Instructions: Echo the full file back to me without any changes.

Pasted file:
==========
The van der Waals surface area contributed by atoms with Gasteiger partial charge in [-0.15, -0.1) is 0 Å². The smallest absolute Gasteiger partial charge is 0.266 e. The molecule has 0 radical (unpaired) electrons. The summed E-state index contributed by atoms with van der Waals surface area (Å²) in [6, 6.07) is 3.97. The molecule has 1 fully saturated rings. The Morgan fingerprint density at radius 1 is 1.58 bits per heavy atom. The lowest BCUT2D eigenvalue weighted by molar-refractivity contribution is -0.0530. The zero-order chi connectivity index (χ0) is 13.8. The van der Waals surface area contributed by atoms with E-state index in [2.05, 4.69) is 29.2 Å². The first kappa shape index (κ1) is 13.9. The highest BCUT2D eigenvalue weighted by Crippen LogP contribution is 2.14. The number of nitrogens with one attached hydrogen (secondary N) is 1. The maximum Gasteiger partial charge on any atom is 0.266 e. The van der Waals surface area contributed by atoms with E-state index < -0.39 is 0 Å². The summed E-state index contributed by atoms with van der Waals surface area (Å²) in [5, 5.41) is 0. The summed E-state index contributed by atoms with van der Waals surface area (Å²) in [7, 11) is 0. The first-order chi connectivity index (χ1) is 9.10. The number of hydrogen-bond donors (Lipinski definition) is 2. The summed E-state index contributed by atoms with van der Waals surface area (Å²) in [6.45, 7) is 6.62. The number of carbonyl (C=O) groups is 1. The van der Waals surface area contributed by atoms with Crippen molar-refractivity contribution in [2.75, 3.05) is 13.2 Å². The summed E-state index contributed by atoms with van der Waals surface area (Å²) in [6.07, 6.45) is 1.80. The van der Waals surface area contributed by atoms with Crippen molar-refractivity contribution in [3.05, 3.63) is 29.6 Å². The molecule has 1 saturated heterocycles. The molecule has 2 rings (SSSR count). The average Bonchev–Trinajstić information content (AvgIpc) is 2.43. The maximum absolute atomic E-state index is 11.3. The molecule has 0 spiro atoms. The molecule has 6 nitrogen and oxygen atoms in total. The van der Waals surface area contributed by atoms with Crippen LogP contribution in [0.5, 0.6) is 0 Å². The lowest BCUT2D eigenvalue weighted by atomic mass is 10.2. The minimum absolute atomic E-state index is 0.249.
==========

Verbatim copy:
The van der Waals surface area contributed by atoms with Gasteiger partial charge in [-0.15, -0.1) is 0 Å². The smallest absolute Gasteiger partial charge is 0.266 e. The molecule has 0 radical (unpaired) electrons. The summed E-state index contributed by atoms with van der Waals surface area (Å²) in [6, 6.07) is 3.97. The molecule has 1 fully saturated rings. The Morgan fingerprint density at radius 1 is 1.58 bits per heavy atom. The lowest BCUT2D eigenvalue weighted by molar-refractivity contribution is -0.0530. The zero-order chi connectivity index (χ0) is 13.8. The van der Waals surface area contributed by atoms with E-state index in [2.05, 4.69) is 29.2 Å². The first kappa shape index (κ1) is 13.9. The highest BCUT2D eigenvalue weighted by Crippen LogP contribution is 2.14. The number of nitrogens with one attached hydrogen (secondary N) is 1. The maximum Gasteiger partial charge on any atom is 0.266 e. The van der Waals surface area contributed by atoms with E-state index < -0.39 is 0 Å². The summed E-state index contributed by atoms with van der Waals surface area (Å²) in [5, 5.41) is 0. The summed E-state index contributed by atoms with van der Waals surface area (Å²) in [7, 11) is 0. The first-order chi connectivity index (χ1) is 9.10. The number of hydrogen-bond donors (Lipinski definition) is 2. The summed E-state index contributed by atoms with van der Waals surface area (Å²) in [6.45, 7) is 6.62. The number of carbonyl (C=O) groups is 1. The van der Waals surface area contributed by atoms with Crippen molar-refractivity contribution in [2.75, 3.05) is 13.2 Å². The summed E-state index contributed by atoms with van der Waals surface area (Å²) in [6.07, 6.45) is 1.80. The van der Waals surface area contributed by atoms with Crippen molar-refractivity contribution in [3.05, 3.63) is 29.6 Å². The molecule has 1 saturated heterocycles. The molecule has 2 rings (SSSR count). The average Bonchev–Trinajstić information content (AvgIpc) is 2.43. The maximum absolute atomic E-state index is 11.3. The molecule has 0 spiro atoms. The molecule has 6 nitrogen and oxygen atoms in total. The van der Waals surface area contributed by atoms with Crippen LogP contribution in [0.5, 0.6) is 0 Å². The lowest BCUT2D eigenvalue weighted by atomic mass is 10.2. The minimum absolute atomic E-state index is 0.249.